Wednesday, May 25, 2005

Studio Setup: the next chapter

I am a firm believer in using things - especially technology - as long as it is practical. That's why I have been using a powerMac 8500 for my writing and transcription work for a good long while.

I bought it off of eBay for $150 to replace a Mac clone that got fried by lightning. I use it for digital audio work, sequencing, and Finale stuff.

I purchased my first ever new Mac in February - a Mini. For a long while it has stayed in the living room, perched on top of a 10 year old IBM 17 inch monitor that was absolutely huge - it was quite funny looking, but very functional.

I don¹t' want to lose what I have with the 8500, so today I moved the mini down to the "outhouse" (it's a 12x16 ft little house out back with my studio and workshop). I'm using a KVM switch (the 8500 has a usb/firewire card installed), and the 2 machines are networked together (with a crossover cable, of course. Why spend $ on a switch when I already have the cable?)

So I'm working with one machine running MacOs 8.6 - running Finale, EZ Vision, and assorted audio utilities (like Soundmaker from Micromat) - and the other running MacOs 10.3.

Gotta love it! A Very functional studio using a blend of the old and new.

Is this a good place to mention the Mac Classic running MacOs 7.1 that I use in the piano studio at the store? (I use it for basic sequencing in my piano lessons). It brings new depths of meaning to the word "slow"!


The MaconMacMusicGuy --------------------------------------

Wednesday, May 18, 2005

Training: What it can save

So what could training save a person, department, or organization that would make it worth the moeny spent? Time! One of the things I train on is using the Web effectively - especially search techniques. Teaching a handful of people in a department more effective uses of the Web - especially search techniques - can DRAMATICALLY reduce the amount of time wasted looking for some specific piece of information. There is also the matter of the best way to transfer information from one office to another. Developing workflows that fit department member's learning styles can reduce the amount of time spent figuring out how to get file A to person B. Then there's the matter of file formats. Too many people don't really understand them, how they impact their workflow, and how to take advantage of that knowledge to get their work done better. These are several areas in which some basic (i.e. inexpensive) training can make a quick and palpable difference in the bottom line (or at least the frustration level!).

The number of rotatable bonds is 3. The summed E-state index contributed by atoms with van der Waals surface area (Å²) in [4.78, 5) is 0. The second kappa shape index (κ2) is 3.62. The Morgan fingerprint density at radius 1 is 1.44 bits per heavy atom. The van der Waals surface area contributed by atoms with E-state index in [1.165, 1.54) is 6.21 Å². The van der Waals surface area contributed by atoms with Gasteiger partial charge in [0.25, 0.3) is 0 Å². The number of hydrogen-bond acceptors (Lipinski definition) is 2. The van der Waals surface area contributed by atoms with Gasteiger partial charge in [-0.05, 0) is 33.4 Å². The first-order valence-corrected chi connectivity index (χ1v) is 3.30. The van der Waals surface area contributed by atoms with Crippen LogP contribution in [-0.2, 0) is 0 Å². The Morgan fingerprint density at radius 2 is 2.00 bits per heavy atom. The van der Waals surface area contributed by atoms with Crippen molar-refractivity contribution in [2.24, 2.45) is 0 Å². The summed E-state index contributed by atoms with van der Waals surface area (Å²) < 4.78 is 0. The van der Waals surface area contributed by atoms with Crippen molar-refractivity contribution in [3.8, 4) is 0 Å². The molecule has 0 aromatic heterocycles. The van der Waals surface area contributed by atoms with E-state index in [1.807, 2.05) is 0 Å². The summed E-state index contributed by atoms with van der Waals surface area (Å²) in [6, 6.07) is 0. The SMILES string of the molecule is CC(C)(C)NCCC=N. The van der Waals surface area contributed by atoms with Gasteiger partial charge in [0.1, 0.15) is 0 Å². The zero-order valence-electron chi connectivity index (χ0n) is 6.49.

Saturday, May 07, 2005

Training - a little used antidote to problems

I have worked in several organizations now that were heavy computer users, or were trying to be. In every single case there was a dearth of training for the users of the machines. This is (surprisingly, I think) even more true for the educational institutions (both secondary and colleges).

What management - and even the eventual users of the machines often did get, was that comptuers are fundamentally different from anything else we use in business. They are multifunctional things that can perform so many fundamentally different tasks it is mind-boggling if you think on it too long.

Add on the issue that most software has a TON of features, along with the time pressure felt in most businesses ("I don't have time to figure this out, I've got work to do!"), and it is really no surprise that training is a needed item.

Good technology training is the single most advantageous thing an organization can do for it's employees. By "good" I mean training that enables employees to think for themselves, and goes beyond the typical "push this button and the comptuer does that" approach I have seen in way too many textbooks and computer courses.

Good technology training should also take into account the various learning styles that have been delineated by the learning researchers. Some people learn by doing, some by hearing, some by seeing....etc.

A good trainer should also be able to integrate the training into the organization's current workflow - this is something that can produce immediate results.

It's is also amazing that so many organizations purchase equipment, get it installed - and never give a thought as to who will figure out how to work the fool thing. For example - and I realize that this is a minor thing - when a new laser printer shows up at the office, how will anyone figure out how to work it? Especially in terms of what to do when thigns go wrong.

It is critical that there be someone who is [at least partially] technically capable, that has been given the time to figure out the new machine [or has been trained!]. That way the organization loses less time and productivity for small technical glitches.

Obvious statements? Perhaps. But it is interesting how much productiviy and time is wasted becuase people aren't trained and training procedures aren't developed.